• SCAI Stages of Cardiogenic Shock Stratify Mortality Risk

    September 20, 2019

    SCAI Stages of Cardiogenic Shock Stratify Mortality Risk
    Retrospective study examines more than 10,000 cardiac intensive care patients

    WASHINGTON (September 20, 2019) – A new shock classification scheme released by the Society for Cardiovascular Angiography and Interventions (SCAI) and endorsed by the American College of Cardiology (ACC), American Heart Association, the Society of Critical Care Medicine and the Society of Thoracic Surgeons was recently applied in a retrospective study analyzing patients in the cardiac intensive care unit (CICU) at the Mayo Clinic. The study was published today in early view in the Journal of the American College of Cardiology (JACC).

    Cardiogenic shock (CS) is a condition in which the heart, often abruptly, cannot pump enough blood to meet the body’s needs (Mayo Clinic). Most often accompanying larger heart attacks such as myocardial infarction (MI), outcomes for patients with cardiogenic shock complicating MI have not significantly improved over the last 30 years despite the development of various percutaneous mechanical circulatory support technologies and the national standard of emergent angioplasty and stenting. CS continues to be associated with high rates of morbidity and mortality, posing a therapeutic challenge for clinicians.

    “In the CICU we see a wide spectrum of shock severity including undifferentiated and mixed shock states, so we wanted to see whether a simplified, functional definition of the SCAI shock stages classification could be applied in an unselected CICU population using data from early after CICU admission,” said Jacob C. Jentzer, MD, director for CICU Research at the Mayo Clinic in Rochester, MN.  “We found a dramatic incremental increase in mortality with each successive SCAI shock stage, with an additive mortality hazard among patients who suffered a cardiac arrest highlighting the importance of shock and cardiac arrest as major drivers of mortality in CICU patients.  This confirms the validity of the SCAI CS stages construct and emphasizes its potential utility for clinical practice and future research,” he continued.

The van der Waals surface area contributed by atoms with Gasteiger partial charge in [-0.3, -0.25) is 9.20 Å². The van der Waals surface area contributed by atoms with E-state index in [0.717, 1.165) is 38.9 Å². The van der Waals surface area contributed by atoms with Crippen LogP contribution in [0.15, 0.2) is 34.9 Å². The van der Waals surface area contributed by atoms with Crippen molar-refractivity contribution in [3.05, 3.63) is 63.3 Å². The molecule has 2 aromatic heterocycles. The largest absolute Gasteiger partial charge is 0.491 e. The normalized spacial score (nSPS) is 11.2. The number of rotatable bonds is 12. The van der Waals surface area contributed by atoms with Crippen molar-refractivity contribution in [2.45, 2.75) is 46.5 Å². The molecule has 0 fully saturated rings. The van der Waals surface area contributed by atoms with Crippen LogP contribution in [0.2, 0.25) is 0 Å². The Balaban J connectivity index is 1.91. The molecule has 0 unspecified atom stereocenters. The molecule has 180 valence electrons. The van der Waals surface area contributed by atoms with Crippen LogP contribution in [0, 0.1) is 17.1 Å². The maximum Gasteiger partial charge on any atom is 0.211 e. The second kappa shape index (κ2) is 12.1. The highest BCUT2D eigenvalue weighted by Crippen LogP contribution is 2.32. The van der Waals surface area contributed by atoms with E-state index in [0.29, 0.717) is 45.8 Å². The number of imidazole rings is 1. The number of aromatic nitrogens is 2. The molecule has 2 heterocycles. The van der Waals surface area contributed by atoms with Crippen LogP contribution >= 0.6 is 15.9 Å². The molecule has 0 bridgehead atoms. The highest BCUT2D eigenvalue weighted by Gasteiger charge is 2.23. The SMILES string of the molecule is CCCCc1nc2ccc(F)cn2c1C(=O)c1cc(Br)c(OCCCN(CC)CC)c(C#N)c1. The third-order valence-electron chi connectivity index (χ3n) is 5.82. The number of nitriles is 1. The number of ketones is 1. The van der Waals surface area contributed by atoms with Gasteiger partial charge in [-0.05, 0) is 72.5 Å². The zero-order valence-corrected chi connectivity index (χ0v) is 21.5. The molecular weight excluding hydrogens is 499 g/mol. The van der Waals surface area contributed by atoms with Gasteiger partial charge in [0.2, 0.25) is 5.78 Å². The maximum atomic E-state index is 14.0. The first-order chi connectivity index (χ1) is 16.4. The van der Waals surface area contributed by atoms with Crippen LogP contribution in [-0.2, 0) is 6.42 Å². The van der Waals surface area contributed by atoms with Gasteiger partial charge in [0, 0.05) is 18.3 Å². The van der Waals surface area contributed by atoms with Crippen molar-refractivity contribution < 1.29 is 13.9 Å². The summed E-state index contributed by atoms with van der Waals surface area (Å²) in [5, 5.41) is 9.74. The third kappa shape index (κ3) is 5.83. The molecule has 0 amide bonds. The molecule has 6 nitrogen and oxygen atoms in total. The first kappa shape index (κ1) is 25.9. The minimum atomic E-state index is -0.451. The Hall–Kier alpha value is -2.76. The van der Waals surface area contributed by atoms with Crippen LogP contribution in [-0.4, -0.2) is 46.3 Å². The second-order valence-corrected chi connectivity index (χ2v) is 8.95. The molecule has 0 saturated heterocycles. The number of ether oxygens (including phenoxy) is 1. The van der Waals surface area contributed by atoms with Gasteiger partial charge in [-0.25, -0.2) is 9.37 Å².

The study analyzed 10,004 patients admitted to the CICU between 2007 and 2015. The patients were classified as SCAI CS stages A through E, based on the presence of hypotension/tachycardia, hypoperfusion, deterioration and refractory shock.

    Among the patients, 43 percent had acute coronary syndrome, 46 percent had heart failure and 12 percent had cardiac arrest. Study investigators found a stepwise increase in unadjusted CICU and hospital mortality with each increase in the SCAI shock stage. These results preliminarily validate the feasibility and prognostic value of the SCAI classification system.

    “When we initially set out to create a new lexicon for cardiogenic shock, the goal was always to prove first and foremost that the increasing severity of shock predicted by the new classification would correspond to actual increasing hazard. This study is the first to validate the SCAI shock stages and add a relative risk to each successive stage, indicating in essence at what stage clinicians really have to worry about excessive mortality,” said Srihari S. Naidu, MD, FSCAI, chair of the SCAI Shock expert consensus document writing group.

    “The tremendous value of the SCAI CS staging system lies in its simplicity. It can easily be used across the spectrum of care from pre-hospital to intensive care unit and will allow clinicians to estimate mortality risk over time. When the SCAI Shock stage increases, it will be a signal to decide if transfer is warranted and potentially improve outcomes for patients. In addition, the SCAI CS classification highlights the potent risk of cardiac arrest and its effect on outcomes”, said David Baran, MD, system director for Advanced Heart Failure, Transplant and MCS at Sentara Heart Hospital in Norfolk, Virginia.

    Investigators believe the next step is prospective validation and implementation in clinical and research settings to ensure consistent outcomes reporting and to assess whether the effects of the tested intervention vary by CS stage.